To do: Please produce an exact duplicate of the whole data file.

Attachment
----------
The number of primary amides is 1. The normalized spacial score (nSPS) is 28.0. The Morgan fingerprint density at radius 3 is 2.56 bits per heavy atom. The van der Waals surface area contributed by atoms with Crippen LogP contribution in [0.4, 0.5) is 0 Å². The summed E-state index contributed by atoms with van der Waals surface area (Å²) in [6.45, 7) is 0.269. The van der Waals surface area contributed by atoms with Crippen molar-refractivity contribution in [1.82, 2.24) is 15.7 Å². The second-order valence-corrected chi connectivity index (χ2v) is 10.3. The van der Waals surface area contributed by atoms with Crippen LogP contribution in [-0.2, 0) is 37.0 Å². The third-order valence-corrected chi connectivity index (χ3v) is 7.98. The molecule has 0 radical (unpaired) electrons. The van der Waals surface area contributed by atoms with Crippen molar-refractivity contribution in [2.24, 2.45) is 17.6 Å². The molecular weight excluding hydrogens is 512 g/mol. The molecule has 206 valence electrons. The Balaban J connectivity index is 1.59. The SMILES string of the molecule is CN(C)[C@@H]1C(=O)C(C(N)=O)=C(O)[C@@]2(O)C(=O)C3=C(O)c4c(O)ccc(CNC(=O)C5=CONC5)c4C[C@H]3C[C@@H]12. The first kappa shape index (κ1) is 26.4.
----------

The number of primary amides is 1. The normalized spacial score (nSPS) is 28.0. The Morgan fingerprint density at radius 3 is 2.56 bits per heavy atom. The van der Waals surface area contributed by atoms with Crippen LogP contribution in [0.4, 0.5) is 0 Å². The summed E-state index contributed by atoms with van der Waals surface area (Å²) in [6.45, 7) is 0.269. The van der Waals surface area contributed by atoms with Crippen molar-refractivity contribution in [1.82, 2.24) is 15.7 Å². The second-order valence-corrected chi connectivity index (χ2v) is 10.3. The van der Waals surface area contributed by atoms with Crippen LogP contribution in [-0.2, 0) is 37.0 Å². The third-order valence-corrected chi connectivity index (χ3v) is 7.98. The molecule has 0 radical (unpaired) electrons. The van der Waals surface area contributed by atoms with Crippen molar-refractivity contribution in [2.24, 2.45) is 17.6 Å². The molecular weight excluding hydrogens is 512 g/mol. The molecule has 206 valence electrons. The Balaban J connectivity index is 1.59. The SMILES string of the molecule is CN(C)[C@@H]1C(=O)C(C(N)=O)=C(O)[C@@]2(O)C(=O)C3=C(O)c4c(O)ccc(CNC(=O)C5=CONC5)c4C[C@H]3C[C@@H]12. The first kappa shape index (κ1) is 26.4.